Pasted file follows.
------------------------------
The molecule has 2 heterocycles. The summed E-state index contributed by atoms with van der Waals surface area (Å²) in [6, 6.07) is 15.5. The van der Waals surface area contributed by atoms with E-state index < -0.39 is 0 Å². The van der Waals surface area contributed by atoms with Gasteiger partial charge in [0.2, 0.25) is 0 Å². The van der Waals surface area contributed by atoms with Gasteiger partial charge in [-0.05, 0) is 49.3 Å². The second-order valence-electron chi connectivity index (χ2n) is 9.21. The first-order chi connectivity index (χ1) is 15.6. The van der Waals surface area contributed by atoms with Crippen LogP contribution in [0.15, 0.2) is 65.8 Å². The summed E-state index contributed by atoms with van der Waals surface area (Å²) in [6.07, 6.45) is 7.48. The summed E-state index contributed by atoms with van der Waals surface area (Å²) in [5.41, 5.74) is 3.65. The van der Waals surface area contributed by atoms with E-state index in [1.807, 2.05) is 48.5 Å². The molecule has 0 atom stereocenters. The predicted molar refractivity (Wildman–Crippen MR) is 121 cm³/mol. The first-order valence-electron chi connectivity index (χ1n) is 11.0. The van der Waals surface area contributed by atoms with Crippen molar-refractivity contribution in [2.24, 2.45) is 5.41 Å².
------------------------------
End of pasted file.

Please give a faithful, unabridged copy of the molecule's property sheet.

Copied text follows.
The molecule has 2 heterocycles. The summed E-state index contributed by atoms with van der Waals surface area (Å²) in [6, 6.07) is 15.5. The van der Waals surface area contributed by atoms with E-state index < -0.39 is 0 Å². The van der Waals surface area contributed by atoms with Gasteiger partial charge in [0.2, 0.25) is 0 Å². The van der Waals surface area contributed by atoms with Gasteiger partial charge in [-0.05, 0) is 49.3 Å². The second-order valence-electron chi connectivity index (χ2n) is 9.21. The first-order chi connectivity index (χ1) is 15.6. The van der Waals surface area contributed by atoms with Crippen LogP contribution in [0.15, 0.2) is 65.8 Å². The summed E-state index contributed by atoms with van der Waals surface area (Å²) in [6.07, 6.45) is 7.48. The summed E-state index contributed by atoms with van der Waals surface area (Å²) in [5.41, 5.74) is 3.65. The van der Waals surface area contributed by atoms with E-state index in [1.807, 2.05) is 48.5 Å². The molecule has 0 atom stereocenters. The predicted molar refractivity (Wildman–Crippen MR) is 121 cm³/mol. The first-order valence-electron chi connectivity index (χ1n) is 11.0. The van der Waals surface area contributed by atoms with Crippen molar-refractivity contribution in [2.24, 2.45) is 5.41 Å².